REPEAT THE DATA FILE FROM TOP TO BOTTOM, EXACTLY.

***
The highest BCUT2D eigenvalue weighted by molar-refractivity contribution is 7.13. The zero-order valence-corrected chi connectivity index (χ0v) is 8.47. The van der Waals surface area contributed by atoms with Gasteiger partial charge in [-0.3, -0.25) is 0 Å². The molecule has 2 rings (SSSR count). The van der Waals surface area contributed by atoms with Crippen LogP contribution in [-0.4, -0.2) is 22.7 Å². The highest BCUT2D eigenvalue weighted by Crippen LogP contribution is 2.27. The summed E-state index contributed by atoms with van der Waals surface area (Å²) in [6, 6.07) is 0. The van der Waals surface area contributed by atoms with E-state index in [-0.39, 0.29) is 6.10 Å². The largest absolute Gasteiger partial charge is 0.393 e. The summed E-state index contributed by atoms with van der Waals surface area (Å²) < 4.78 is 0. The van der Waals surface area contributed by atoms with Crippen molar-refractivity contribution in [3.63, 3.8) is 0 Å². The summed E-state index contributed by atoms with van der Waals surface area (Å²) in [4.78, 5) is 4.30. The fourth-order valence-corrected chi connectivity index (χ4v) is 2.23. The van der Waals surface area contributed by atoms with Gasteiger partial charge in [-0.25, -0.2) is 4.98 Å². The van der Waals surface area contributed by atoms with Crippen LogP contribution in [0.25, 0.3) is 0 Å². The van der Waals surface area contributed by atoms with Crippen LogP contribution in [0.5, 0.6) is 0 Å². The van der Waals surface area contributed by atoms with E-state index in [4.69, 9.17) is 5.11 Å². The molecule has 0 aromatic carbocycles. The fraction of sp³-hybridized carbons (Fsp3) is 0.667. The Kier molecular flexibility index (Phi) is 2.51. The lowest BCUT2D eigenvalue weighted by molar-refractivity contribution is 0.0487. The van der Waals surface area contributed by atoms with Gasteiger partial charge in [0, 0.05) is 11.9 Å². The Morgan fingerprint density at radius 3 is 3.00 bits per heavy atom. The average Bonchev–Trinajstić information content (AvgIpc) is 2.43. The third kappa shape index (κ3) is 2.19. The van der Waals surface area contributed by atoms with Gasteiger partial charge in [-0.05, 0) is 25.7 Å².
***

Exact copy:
The highest BCUT2D eigenvalue weighted by molar-refractivity contribution is 7.13. The zero-order valence-corrected chi connectivity index (χ0v) is 8.47. The van der Waals surface area contributed by atoms with Gasteiger partial charge in [-0.3, -0.25) is 0 Å². The molecule has 2 rings (SSSR count). The van der Waals surface area contributed by atoms with Crippen LogP contribution in [-0.4, -0.2) is 22.7 Å². The highest BCUT2D eigenvalue weighted by Crippen LogP contribution is 2.27. The summed E-state index contributed by atoms with van der Waals surface area (Å²) in [6, 6.07) is 0. The van der Waals surface area contributed by atoms with E-state index in [-0.39, 0.29) is 6.10 Å². The largest absolute Gasteiger partial charge is 0.393 e. The summed E-state index contributed by atoms with van der Waals surface area (Å²) < 4.78 is 0. The van der Waals surface area contributed by atoms with Crippen molar-refractivity contribution in [3.63, 3.8) is 0 Å². The summed E-state index contributed by atoms with van der Waals surface area (Å²) in [4.78, 5) is 4.30. The fourth-order valence-corrected chi connectivity index (χ4v) is 2.23. The van der Waals surface area contributed by atoms with Gasteiger partial charge in [-0.25, -0.2) is 4.98 Å². The van der Waals surface area contributed by atoms with Crippen LogP contribution in [0.25, 0.3) is 0 Å². The van der Waals surface area contributed by atoms with Crippen LogP contribution in [0.5, 0.6) is 0 Å². The van der Waals surface area contributed by atoms with E-state index in [4.69, 9.17) is 5.11 Å². The molecule has 0 aromatic carbocycles. The fraction of sp³-hybridized carbons (Fsp3) is 0.667. The Kier molecular flexibility index (Phi) is 2.51. The lowest BCUT2D eigenvalue weighted by molar-refractivity contribution is 0.0487. The van der Waals surface area contributed by atoms with Gasteiger partial charge in [0, 0.05) is 11.9 Å². The Morgan fingerprint density at radius 3 is 3.00 bits per heavy atom. The average Bonchev–Trinajstić information content (AvgIpc) is 2.43. The third kappa shape index (κ3) is 2.19. The van der Waals surface area contributed by atoms with Gasteiger partial charge in [-0.05, 0) is 25.7 Å².